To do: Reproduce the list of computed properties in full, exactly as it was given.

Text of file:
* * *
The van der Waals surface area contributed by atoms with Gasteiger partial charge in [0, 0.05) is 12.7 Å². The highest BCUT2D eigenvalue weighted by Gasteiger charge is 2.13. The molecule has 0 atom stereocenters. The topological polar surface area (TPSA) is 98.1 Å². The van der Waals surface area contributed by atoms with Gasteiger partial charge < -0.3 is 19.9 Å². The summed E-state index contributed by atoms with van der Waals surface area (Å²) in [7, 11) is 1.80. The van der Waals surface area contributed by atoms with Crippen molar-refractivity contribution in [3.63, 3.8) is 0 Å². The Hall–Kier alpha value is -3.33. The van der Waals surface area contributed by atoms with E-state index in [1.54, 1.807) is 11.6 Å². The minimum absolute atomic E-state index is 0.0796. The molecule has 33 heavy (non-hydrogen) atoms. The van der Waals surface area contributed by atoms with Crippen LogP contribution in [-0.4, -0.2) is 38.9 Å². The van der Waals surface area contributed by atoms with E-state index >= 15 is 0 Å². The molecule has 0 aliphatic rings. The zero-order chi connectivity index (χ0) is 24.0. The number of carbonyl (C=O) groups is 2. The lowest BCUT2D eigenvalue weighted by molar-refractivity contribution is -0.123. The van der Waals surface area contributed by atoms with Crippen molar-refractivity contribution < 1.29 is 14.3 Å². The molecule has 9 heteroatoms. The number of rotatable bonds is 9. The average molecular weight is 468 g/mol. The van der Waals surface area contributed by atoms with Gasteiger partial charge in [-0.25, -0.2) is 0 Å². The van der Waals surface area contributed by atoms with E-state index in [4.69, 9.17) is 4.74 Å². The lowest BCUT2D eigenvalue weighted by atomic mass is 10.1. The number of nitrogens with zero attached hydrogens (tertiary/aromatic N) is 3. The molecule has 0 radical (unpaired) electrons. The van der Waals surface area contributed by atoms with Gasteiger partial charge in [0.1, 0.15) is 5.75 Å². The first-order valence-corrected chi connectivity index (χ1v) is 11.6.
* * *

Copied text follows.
The van der Waals surface area contributed by atoms with Gasteiger partial charge in [0, 0.05) is 12.7 Å². The highest BCUT2D eigenvalue weighted by Gasteiger charge is 2.13. The molecule has 0 atom stereocenters. The topological polar surface area (TPSA) is 98.1 Å². The van der Waals surface area contributed by atoms with Gasteiger partial charge < -0.3 is 19.9 Å². The summed E-state index contributed by atoms with van der Waals surface area (Å²) in [7, 11) is 1.80. The van der Waals surface area contributed by atoms with Crippen molar-refractivity contribution in [3.63, 3.8) is 0 Å². The Hall–Kier alpha value is -3.33. The van der Waals surface area contributed by atoms with E-state index in [1.54, 1.807) is 11.6 Å². The minimum absolute atomic E-state index is 0.0796. The molecule has 33 heavy (non-hydrogen) atoms. The van der Waals surface area contributed by atoms with Crippen LogP contribution in [-0.4, -0.2) is 38.9 Å². The van der Waals surface area contributed by atoms with E-state index >= 15 is 0 Å². The molecule has 0 aliphatic rings. The zero-order chi connectivity index (χ0) is 24.0. The number of carbonyl (C=O) groups is 2. The lowest BCUT2D eigenvalue weighted by molar-refractivity contribution is -0.123. The van der Waals surface area contributed by atoms with Crippen molar-refractivity contribution < 1.29 is 14.3 Å². The molecule has 9 heteroatoms. The number of rotatable bonds is 9. The average molecular weight is 468 g/mol. The van der Waals surface area contributed by atoms with Gasteiger partial charge in [-0.25, -0.2) is 0 Å². The van der Waals surface area contributed by atoms with E-state index in [4.69, 9.17) is 4.74 Å². The lowest BCUT2D eigenvalue weighted by atomic mass is 10.1. The number of nitrogens with zero attached hydrogens (tertiary/aromatic N) is 3. The molecule has 0 radical (unpaired) electrons. The van der Waals surface area contributed by atoms with Gasteiger partial charge in [0.1, 0.15) is 5.75 Å². The first-order valence-corrected chi connectivity index (χ1v) is 11.6.